## A Leap Day 2016 Mathematics A To Z: Fractions (Continued)

Another request! I was asked to write about continued fractions for the Leap Day 2016 A To Z. The request came from Keilah, of the Knot Theorist blog. But I’d already had a c-word request in (conjecture). So you see my elegant workaround to talk about continued fractions anyway.

## Fractions (continued).

There are fashions in mathematics. There are fashions in all human endeavors. But mathematics almost begs people to forget that it is a human endeavor. Sometimes a field of mathematics will be popular a while and then fade. Some fade almost to oblivion. Continued fractions are one of them.

A continued fraction comes from a simple enough starting point. Start with a whole number. Add a fraction to it. . Everyone knows what that is. But then look at the denominator. In this case, that’s the ‘3’. Why couldn’t that be a sum, instead? No reason. Imagine then the number . Is there a reason that we couldn’t, instead of the ‘4’ there, have a fraction instead? No reason beyond our own timidity. Let’s be courageous. Does even mean anything?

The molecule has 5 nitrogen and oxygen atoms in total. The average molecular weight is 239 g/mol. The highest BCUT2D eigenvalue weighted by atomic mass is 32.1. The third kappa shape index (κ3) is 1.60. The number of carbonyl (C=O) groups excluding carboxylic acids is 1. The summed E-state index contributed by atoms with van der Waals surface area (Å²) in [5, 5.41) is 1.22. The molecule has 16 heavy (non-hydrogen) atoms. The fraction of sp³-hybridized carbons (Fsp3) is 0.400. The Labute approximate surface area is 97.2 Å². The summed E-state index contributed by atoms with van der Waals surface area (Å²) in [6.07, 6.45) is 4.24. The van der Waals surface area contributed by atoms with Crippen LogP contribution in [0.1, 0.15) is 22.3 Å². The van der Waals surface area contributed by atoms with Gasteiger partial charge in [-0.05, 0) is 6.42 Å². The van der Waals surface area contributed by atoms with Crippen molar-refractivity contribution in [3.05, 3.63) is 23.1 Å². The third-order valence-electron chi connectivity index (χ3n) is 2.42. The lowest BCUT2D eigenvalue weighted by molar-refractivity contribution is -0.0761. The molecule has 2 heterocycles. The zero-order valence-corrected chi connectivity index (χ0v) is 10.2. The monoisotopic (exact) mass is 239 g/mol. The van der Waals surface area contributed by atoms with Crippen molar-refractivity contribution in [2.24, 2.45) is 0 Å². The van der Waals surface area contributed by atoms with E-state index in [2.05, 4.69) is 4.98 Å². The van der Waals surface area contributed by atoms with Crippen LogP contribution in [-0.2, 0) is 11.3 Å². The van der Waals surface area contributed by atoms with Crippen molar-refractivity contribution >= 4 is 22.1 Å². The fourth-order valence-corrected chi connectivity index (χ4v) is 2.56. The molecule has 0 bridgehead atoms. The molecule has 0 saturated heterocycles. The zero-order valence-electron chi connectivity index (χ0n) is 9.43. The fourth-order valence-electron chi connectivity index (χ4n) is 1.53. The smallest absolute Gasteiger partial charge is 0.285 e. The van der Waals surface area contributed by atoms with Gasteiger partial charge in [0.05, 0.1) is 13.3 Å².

Well, sure. It’s getting a little hard to read, but is a fine enough number. It’s 3.8. is a less friendly number, but it’s a number anyway. It’s a little over 0.526. (It takes a fair number of digits past the decimal before it ends, but trust me, it does.) And we can add 1 to that easily. So means a number a slight bit more than 1.526.